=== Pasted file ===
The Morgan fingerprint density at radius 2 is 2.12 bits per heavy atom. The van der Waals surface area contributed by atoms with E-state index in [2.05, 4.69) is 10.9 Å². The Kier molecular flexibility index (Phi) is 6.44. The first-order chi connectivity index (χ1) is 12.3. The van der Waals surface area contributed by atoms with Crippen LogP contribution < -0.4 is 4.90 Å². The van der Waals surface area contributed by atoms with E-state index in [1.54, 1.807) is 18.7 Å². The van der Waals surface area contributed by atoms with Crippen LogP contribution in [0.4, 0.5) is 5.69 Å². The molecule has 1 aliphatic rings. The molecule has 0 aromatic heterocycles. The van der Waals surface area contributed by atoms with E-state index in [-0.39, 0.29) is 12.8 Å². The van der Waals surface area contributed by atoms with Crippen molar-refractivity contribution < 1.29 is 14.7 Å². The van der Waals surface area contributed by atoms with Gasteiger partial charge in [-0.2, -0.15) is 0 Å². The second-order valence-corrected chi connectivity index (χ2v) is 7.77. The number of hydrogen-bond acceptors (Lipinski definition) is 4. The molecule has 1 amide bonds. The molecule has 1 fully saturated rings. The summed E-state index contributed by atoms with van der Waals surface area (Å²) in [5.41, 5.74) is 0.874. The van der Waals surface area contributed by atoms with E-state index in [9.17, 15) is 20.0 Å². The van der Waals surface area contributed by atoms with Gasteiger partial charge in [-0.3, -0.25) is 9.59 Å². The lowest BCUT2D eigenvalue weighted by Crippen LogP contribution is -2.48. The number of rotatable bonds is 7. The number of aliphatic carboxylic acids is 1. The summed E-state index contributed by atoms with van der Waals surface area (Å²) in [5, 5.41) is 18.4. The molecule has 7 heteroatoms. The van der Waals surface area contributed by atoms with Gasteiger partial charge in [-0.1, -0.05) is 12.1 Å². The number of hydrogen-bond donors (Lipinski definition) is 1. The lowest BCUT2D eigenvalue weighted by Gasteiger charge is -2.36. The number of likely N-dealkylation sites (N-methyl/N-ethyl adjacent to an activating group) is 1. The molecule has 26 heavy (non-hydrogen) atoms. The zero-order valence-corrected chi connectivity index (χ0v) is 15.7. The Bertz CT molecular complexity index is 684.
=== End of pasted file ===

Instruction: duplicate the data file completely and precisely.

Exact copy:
The Morgan fingerprint density at radius 2 is 2.12 bits per heavy atom. The van der Waals surface area contributed by atoms with E-state index in [2.05, 4.69) is 10.9 Å². The Kier molecular flexibility index (Phi) is 6.44. The first-order chi connectivity index (χ1) is 12.3. The van der Waals surface area contributed by atoms with Crippen LogP contribution < -0.4 is 4.90 Å². The van der Waals surface area contributed by atoms with E-state index in [1.54, 1.807) is 18.7 Å². The van der Waals surface area contributed by atoms with Crippen LogP contribution in [0.4, 0.5) is 5.69 Å². The molecule has 1 aliphatic rings. The molecule has 0 aromatic heterocycles. The van der Waals surface area contributed by atoms with E-state index in [-0.39, 0.29) is 12.8 Å². The van der Waals surface area contributed by atoms with Crippen molar-refractivity contribution < 1.29 is 14.7 Å². The van der Waals surface area contributed by atoms with Gasteiger partial charge in [-0.2, -0.15) is 0 Å². The second-order valence-corrected chi connectivity index (χ2v) is 7.77. The number of hydrogen-bond acceptors (Lipinski definition) is 4. The molecule has 1 amide bonds. The molecule has 1 fully saturated rings. The summed E-state index contributed by atoms with van der Waals surface area (Å²) in [5.41, 5.74) is 0.874. The van der Waals surface area contributed by atoms with E-state index in [9.17, 15) is 20.0 Å². The van der Waals surface area contributed by atoms with Gasteiger partial charge in [-0.3, -0.25) is 9.59 Å². The lowest BCUT2D eigenvalue weighted by Crippen LogP contribution is -2.48. The number of rotatable bonds is 7. The number of aliphatic carboxylic acids is 1. The summed E-state index contributed by atoms with van der Waals surface area (Å²) in [5, 5.41) is 18.4. The molecule has 7 heteroatoms. The van der Waals surface area contributed by atoms with Gasteiger partial charge in [-0.1, -0.05) is 12.1 Å². The number of hydrogen-bond donors (Lipinski definition) is 1. The lowest BCUT2D eigenvalue weighted by Gasteiger charge is -2.36. The number of likely N-dealkylation sites (N-methyl/N-ethyl adjacent to an activating group) is 1. The molecule has 26 heavy (non-hydrogen) atoms. The zero-order valence-corrected chi connectivity index (χ0v) is 15.7. The Bertz CT molecular complexity index is 684.